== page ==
Well, no, they argue, because the government won't give them the full legal benefits that come with its sanction of marriage. This is a very good point. In this sense, I fully accept the gay lobby's argument that gays are oppressed. What they are talking about, of course, are the rights to bequeath their property to their partner upon death and/or have their partner make medical decisions for them in situations where they are not capable of doing so themselves. I really have to wonder what interest the government thinks it has in denying them these rights. Even assuming we buy the case that the government has an interest in encouraging stable hetero families (and I want to be very clear that I DON'T accept that the government has such an interest) though tax incentives, etc. - what possible interest can it have in telling adults to whom they can and cannot transfer their property? What possible interest could it have in denying people the right to chose for themselves who makes their medical decisions? Surely any conceivable free society reserves these rights to individuals???

So we have two problems to solve. First, we have to find a way for the gay community to convince the government that it has a tradition of marriage deserving of legal respect. Second, we have to obtain for gay couples the property and medical rights they surely deserve. Hmmm.... Is there anything that might accomplish these goals? If only we could have some kind of marriage-like contract - you know, like a marriage, but not completely. Call it...I dunno...a "civil union" maybe?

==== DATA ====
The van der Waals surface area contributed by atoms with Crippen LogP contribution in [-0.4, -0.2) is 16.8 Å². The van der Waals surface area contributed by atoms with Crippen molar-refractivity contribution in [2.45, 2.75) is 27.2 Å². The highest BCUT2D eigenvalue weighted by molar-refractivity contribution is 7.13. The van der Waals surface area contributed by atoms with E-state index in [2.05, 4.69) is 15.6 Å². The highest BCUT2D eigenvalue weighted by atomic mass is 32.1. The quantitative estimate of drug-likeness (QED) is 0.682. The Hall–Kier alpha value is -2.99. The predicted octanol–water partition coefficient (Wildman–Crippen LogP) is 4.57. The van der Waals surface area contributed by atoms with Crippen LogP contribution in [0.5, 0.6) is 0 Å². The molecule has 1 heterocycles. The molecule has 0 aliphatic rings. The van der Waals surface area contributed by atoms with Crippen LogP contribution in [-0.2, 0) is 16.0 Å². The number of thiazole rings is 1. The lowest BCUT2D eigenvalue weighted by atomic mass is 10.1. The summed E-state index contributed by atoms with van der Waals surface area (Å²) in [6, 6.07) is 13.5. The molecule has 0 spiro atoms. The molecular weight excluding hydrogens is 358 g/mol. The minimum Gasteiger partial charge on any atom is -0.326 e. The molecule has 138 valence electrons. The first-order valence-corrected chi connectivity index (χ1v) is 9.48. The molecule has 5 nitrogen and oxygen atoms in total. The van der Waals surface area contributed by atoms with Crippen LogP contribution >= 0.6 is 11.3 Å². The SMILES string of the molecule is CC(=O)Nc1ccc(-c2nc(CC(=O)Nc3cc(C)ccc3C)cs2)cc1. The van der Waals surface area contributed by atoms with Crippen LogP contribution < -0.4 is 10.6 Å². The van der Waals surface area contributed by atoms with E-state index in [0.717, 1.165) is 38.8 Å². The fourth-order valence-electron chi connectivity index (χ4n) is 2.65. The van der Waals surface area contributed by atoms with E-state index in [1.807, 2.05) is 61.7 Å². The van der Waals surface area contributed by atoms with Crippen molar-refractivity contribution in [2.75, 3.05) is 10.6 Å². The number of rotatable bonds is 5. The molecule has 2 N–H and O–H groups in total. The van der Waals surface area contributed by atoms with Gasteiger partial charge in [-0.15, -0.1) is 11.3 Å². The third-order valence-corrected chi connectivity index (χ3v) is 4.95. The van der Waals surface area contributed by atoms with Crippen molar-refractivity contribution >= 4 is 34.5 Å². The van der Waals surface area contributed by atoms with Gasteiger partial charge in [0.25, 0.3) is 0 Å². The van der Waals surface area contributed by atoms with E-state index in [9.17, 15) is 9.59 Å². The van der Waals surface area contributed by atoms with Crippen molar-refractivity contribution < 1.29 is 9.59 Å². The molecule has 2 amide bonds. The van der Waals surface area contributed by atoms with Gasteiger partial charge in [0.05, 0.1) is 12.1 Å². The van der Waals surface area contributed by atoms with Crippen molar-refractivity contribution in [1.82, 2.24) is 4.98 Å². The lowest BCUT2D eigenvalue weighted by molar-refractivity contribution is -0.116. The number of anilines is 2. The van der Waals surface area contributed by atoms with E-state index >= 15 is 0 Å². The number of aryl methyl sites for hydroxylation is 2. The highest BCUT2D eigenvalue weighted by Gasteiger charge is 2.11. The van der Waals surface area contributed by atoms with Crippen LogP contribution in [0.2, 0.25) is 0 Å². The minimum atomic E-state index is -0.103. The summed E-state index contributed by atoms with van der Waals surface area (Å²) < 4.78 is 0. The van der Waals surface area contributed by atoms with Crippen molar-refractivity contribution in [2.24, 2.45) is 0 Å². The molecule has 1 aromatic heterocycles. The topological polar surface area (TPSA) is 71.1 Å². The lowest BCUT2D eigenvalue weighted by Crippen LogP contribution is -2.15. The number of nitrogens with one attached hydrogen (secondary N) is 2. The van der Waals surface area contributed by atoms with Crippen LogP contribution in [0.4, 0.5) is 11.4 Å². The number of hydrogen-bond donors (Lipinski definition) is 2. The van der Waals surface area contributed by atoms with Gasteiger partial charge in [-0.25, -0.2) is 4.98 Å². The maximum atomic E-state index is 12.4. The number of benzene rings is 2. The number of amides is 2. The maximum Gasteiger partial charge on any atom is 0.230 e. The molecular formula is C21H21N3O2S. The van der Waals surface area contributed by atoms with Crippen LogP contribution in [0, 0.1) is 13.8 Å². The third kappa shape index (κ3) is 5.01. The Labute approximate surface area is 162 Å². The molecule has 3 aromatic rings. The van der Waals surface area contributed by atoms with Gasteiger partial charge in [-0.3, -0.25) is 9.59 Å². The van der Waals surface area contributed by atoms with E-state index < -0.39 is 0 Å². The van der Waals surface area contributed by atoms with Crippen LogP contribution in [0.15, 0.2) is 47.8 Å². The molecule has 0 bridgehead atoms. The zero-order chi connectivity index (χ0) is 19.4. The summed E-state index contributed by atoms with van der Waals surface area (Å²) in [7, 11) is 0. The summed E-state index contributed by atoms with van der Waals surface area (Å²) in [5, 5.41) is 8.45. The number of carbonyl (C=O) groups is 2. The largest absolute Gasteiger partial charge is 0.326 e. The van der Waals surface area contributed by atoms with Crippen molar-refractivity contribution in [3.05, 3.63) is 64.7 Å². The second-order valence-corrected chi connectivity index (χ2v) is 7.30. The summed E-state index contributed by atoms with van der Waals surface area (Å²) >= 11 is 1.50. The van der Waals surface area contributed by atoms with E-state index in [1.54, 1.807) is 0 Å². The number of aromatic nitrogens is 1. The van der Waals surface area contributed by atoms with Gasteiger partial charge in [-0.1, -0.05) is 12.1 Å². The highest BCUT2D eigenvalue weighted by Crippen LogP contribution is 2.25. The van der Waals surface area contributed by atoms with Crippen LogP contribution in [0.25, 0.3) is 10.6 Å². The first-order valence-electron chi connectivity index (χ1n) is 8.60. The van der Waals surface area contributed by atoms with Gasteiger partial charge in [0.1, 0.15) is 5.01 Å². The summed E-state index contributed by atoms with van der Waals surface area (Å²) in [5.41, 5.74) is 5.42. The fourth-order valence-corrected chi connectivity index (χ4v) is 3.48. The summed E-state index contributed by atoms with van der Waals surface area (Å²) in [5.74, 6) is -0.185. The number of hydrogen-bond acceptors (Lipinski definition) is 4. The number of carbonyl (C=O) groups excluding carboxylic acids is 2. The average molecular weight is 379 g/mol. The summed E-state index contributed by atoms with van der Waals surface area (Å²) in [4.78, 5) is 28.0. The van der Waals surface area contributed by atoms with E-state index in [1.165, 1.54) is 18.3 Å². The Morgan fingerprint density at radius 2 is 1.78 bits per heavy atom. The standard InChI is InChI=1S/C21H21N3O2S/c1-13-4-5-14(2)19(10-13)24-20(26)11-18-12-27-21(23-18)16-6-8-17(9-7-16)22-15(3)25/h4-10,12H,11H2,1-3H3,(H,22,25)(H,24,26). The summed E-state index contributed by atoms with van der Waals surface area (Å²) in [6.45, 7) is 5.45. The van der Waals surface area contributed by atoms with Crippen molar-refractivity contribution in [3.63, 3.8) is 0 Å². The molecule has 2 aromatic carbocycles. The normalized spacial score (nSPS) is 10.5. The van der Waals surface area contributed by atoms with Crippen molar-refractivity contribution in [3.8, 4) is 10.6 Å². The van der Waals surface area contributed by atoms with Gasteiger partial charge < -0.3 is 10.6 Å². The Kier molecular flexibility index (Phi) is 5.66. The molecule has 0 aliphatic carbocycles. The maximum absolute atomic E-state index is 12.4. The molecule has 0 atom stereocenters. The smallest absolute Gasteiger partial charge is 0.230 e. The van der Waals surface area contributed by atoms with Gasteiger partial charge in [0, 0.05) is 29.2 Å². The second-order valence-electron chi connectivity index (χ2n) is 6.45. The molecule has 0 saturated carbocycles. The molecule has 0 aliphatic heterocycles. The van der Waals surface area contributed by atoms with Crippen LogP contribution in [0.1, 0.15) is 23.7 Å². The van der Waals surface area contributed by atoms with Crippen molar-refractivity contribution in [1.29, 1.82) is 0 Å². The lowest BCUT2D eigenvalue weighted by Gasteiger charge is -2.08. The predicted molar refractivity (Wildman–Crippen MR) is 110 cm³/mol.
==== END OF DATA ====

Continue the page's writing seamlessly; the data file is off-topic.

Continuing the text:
Well, they tried that, but no one wanted to bite. The conservatives thought it was granting too much. God wouldn't like it, or something (never mind that His opinions aren't supposed to matter in public affairs). It would "ruin the family" (how, exactly?) or "open the door to polygamy" (which is somehow worse than gay marriage?) or "allow bestiality" (gee, do let's try to explain THAT one...). But more to the point, the gays didn't think it went far enough (you know, because even though it got them all their property rights and their government certificate, they wanted the one that said "marriage" on it. 'Cause it just ain't a marriage until it's blessed by the Holy Government).

I think the number one thing that gets on my nerves about this issue is precisely this. Why can't gays accept civil unions? It seems like a perfectly rational, adult strategy. For one thing, it's legally more likely to succeed than outright marriage, which has a dismal record at the polls, to put it mildly. For another, civil unions are virtually guaranteed to lead to full marriage once the public gets used to the idea. Indeed, civil unions would seem to be the mature choice. It's like saying "look, we're people like you, we fall in love and get married like you. It saddens us that you don't know that because you don't spend enough time getting to know us - but we accept that. We just want our legal rights for now, and in the meantime we'll work on the cultural side of it which, we recognize, takes longer." Instead what we get is a whiny, intolerant temper tantrum. People who make up only 4% of the population and have a radically different sexual orientation think it should somehow be obvious to everyone else that they fall in love and mate in exactly the same way as everyone else? And this despite no record of any society in all human history having ever sanctioned gay marriage.

But to come clean, I do not actually think civil unions are the answer either. I think the answer is even simpler than that: the government should get out of the marriage industry altogether.